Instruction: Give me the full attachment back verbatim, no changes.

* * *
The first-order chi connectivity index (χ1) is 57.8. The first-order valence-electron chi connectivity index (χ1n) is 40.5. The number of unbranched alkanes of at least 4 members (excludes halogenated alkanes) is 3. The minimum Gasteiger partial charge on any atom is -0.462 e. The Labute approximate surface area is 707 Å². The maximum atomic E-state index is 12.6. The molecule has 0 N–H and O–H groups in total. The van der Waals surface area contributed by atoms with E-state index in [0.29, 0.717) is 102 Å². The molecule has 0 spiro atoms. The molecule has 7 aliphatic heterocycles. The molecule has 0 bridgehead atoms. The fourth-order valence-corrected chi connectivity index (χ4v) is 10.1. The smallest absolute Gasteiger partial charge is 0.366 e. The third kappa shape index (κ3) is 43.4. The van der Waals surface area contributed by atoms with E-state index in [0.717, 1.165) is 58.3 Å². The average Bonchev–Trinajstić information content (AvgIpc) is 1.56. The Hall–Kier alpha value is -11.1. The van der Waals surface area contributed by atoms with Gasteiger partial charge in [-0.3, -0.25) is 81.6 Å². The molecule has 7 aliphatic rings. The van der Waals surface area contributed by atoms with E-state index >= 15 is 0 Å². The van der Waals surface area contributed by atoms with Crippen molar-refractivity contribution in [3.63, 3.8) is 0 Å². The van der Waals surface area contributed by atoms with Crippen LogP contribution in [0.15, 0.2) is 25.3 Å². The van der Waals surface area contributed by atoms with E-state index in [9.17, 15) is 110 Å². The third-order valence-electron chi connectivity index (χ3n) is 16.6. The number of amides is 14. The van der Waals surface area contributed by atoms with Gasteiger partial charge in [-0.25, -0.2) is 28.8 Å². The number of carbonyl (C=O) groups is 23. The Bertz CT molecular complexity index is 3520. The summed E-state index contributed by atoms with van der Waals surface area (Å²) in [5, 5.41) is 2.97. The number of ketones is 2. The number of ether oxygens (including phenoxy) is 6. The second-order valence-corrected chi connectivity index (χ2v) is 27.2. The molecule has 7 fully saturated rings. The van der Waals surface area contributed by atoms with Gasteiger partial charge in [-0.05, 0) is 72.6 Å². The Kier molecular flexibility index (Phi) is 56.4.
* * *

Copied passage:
The first-order chi connectivity index (χ1) is 57.8. The first-order valence-electron chi connectivity index (χ1n) is 40.5. The number of unbranched alkanes of at least 4 members (excludes halogenated alkanes) is 3. The minimum Gasteiger partial charge on any atom is -0.462 e. The Labute approximate surface area is 707 Å². The maximum atomic E-state index is 12.6. The molecule has 0 N–H and O–H groups in total. The van der Waals surface area contributed by atoms with E-state index in [0.29, 0.717) is 102 Å². The molecule has 0 spiro atoms. The molecule has 7 aliphatic heterocycles. The molecule has 0 bridgehead atoms. The fourth-order valence-corrected chi connectivity index (χ4v) is 10.1. The smallest absolute Gasteiger partial charge is 0.366 e. The third kappa shape index (κ3) is 43.4. The van der Waals surface area contributed by atoms with E-state index in [0.717, 1.165) is 58.3 Å². The average Bonchev–Trinajstić information content (AvgIpc) is 1.56. The Hall–Kier alpha value is -11.1. The van der Waals surface area contributed by atoms with Gasteiger partial charge in [-0.3, -0.25) is 81.6 Å². The molecule has 7 aliphatic rings. The van der Waals surface area contributed by atoms with E-state index >= 15 is 0 Å². The van der Waals surface area contributed by atoms with Crippen molar-refractivity contribution in [3.63, 3.8) is 0 Å². The van der Waals surface area contributed by atoms with Crippen LogP contribution in [0.15, 0.2) is 25.3 Å². The van der Waals surface area contributed by atoms with E-state index in [9.17, 15) is 110 Å². The third-order valence-electron chi connectivity index (χ3n) is 16.6. The number of amides is 14. The van der Waals surface area contributed by atoms with Gasteiger partial charge in [-0.25, -0.2) is 28.8 Å². The number of carbonyl (C=O) groups is 23. The Bertz CT molecular complexity index is 3520. The summed E-state index contributed by atoms with van der Waals surface area (Å²) in [5, 5.41) is 2.97. The number of ketones is 2. The number of ether oxygens (including phenoxy) is 6. The second-order valence-corrected chi connectivity index (χ2v) is 27.2. The molecule has 7 fully saturated rings. The van der Waals surface area contributed by atoms with Gasteiger partial charge in [-0.05, 0) is 72.6 Å². The Kier molecular flexibility index (Phi) is 56.4.